My younger sister is a millennial and I confess my husband and I often respond to her comments by saying "you're such a millennial." And while we mean this as a loving joke, using the label millennial is definitely loaded. I'm not alone in my fascination with this generation. Anne Helen Peterson's January 2019 Buzzfeed article "How Millennials Became the Burnout Generation" was read more than 7 million times, and planted the seed for her upcoming book "Can't Even: How Millennials Became the Burnout Generation" (Sept 22). I feel I owe it to my sister—at the very least—to delve into why our go-to joke has to do with the years in which she was born. This the nonfiction book I'm most excited about this Fall and I've been saving it for the proverbial rainy weekend. —Sarah Gelman


A Knock at Midnight: A Story of Hope, Justice, and Freedom by Brittany K. Barnett

This was originally supposed to come out in the spring, but it was moved into the fall due to the Coronavirus—which, in publishers-speak means, this memoir is going to be big. A Knock at Midnight is a deeply personal story of a young black woman growing up in the south surrounded by drugs: her mother, a nurse, at times was addicted to crack, and her boyfriend dealt drugs. Brittany K. Barnett eventually becomes a lawyer and is determined to fight for the men and women unfairly incarcerated for minor drug crimes (including her mom). Her client’s stories are poignant, shocking, and rendered with such care and compassion that it is impossible to put this book down. A profoundly moving memoir that reveals the incredibly racist world of the feds, the courts, and the laws that throw away people’s lives—for life. —Al Woodworth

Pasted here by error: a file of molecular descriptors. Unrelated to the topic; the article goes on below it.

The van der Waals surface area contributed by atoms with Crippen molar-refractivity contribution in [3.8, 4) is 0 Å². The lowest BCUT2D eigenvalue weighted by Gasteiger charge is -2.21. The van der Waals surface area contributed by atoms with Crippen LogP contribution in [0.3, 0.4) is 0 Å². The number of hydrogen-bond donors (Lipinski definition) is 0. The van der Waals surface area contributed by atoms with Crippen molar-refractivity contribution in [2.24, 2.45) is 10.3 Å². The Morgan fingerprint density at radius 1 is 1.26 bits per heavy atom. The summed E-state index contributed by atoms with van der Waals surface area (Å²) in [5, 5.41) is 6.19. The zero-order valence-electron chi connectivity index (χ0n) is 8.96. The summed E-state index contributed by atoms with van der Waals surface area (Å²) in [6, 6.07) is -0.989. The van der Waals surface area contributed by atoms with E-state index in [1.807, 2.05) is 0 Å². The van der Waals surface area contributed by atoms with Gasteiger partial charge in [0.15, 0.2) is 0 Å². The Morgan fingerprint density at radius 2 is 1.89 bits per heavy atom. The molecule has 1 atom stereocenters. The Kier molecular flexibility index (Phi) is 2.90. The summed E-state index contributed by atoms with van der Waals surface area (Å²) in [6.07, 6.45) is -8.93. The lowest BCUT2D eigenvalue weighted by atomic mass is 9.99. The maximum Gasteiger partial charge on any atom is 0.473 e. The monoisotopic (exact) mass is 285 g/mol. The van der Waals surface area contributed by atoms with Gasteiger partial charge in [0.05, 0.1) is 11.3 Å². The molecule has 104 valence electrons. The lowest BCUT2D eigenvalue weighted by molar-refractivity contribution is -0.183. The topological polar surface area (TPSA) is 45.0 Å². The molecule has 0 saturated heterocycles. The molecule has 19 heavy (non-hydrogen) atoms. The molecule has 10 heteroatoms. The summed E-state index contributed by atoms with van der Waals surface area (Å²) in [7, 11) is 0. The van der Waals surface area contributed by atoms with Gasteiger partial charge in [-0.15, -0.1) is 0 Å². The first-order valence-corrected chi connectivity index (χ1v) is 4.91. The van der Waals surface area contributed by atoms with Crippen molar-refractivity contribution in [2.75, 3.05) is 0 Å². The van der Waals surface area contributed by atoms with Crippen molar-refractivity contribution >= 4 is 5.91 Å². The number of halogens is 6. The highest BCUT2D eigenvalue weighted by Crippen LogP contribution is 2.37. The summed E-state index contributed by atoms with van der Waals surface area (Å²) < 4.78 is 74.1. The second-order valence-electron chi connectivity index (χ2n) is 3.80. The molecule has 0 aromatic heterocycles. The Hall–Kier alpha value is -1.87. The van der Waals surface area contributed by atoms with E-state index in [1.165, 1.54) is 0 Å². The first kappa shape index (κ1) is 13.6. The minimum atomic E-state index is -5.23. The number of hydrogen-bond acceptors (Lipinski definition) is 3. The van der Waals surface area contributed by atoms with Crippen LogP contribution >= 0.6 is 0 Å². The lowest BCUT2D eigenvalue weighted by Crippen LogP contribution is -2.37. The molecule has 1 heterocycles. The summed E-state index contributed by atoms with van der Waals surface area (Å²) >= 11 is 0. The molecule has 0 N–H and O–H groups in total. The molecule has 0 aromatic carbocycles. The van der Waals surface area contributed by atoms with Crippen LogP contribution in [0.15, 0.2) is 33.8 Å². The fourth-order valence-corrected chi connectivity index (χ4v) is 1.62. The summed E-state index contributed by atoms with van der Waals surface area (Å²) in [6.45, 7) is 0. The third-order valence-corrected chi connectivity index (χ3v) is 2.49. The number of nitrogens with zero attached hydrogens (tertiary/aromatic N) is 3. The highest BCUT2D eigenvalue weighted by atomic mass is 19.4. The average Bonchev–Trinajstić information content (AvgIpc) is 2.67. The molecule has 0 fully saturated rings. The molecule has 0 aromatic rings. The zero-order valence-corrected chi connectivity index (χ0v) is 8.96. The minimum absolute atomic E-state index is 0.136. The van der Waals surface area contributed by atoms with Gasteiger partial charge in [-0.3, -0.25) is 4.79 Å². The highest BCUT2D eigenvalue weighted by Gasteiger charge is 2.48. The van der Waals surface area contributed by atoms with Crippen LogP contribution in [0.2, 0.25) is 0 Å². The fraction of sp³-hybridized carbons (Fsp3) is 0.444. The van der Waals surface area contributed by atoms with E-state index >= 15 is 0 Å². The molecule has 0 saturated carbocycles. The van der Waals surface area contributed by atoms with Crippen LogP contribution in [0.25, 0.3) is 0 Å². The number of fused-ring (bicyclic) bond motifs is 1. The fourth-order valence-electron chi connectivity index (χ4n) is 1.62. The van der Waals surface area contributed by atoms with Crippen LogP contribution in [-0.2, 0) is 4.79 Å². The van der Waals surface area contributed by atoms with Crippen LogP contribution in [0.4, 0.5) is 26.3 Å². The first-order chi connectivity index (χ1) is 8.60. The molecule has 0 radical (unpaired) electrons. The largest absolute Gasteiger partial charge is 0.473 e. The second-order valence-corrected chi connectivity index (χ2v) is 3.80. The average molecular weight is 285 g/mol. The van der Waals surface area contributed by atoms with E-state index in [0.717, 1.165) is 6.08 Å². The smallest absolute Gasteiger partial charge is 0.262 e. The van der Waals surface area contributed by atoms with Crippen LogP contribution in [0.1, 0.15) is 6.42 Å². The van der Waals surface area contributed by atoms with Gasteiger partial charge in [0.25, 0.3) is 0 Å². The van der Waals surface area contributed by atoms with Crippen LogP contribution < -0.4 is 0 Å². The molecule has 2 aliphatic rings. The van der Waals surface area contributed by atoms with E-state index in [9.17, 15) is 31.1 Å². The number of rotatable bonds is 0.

White Tears/Brown Scars: How White Feminism Betrays Women of Color by Ruby Hamad

Ages ago, a Guardian Australia article, "How white women use strategic tears to silence women of colour," went viral. It described the damage done to black women by white womens' tears, racked up over a million views, and kicked off a global discussion. Now, author Ruth Hamad has expanded her thesis that white feminism is more closely aligned to the patriarchy and less to intersectional feminism, and backs that thesis up with examples that go back as far as slavery but draw from present day, also. Of White Tears/Brown Scars (October 6) author Rachel Hills (The Sex Myth) says "If you are a white woman, it may make for uncomfortable reading: this book takes the most precise scalpel to the way that white women leverage race and gender of any book that I've read." And Dr. Ibram X. Kendi has called it “powerful and provocative." That article stopped me in my tracks when I read it and I'm both scared and excited to read what else Ruth Hamad has to say on the subject. —Vannessa Cronin


Pie Camp: The Skills You Need to Make Any Pie You Want by Kate McDermott

The berry stand near my house is open for business and the raspberries and blueberries are gorgeous. Perfect timing because I just got an advance copy of Kate McDermott’s new cookbook, Pie Camp: The Skills You Need to Make Any Pie You Want (October 6). I’m so excited to try this one, having loved McDermott’s previous cookbooks, particularly Art of the Pie. There are so many mouth-watering recipes in the new book, I’m dog-earing practically every page. Apple Rum Raisin Custard Pie is definitely going on my Thanksgiving table this year, and I’m torn between Muffin Tin Pies—using a blueberry filling—and Mango Lime Pie for this weekend’s baking project. Master recipes and loads of helpful tips (how to prevent a soggy bottom!) have me thinking Pie Camp might just be a new staple on my shelf. —Seira Wilson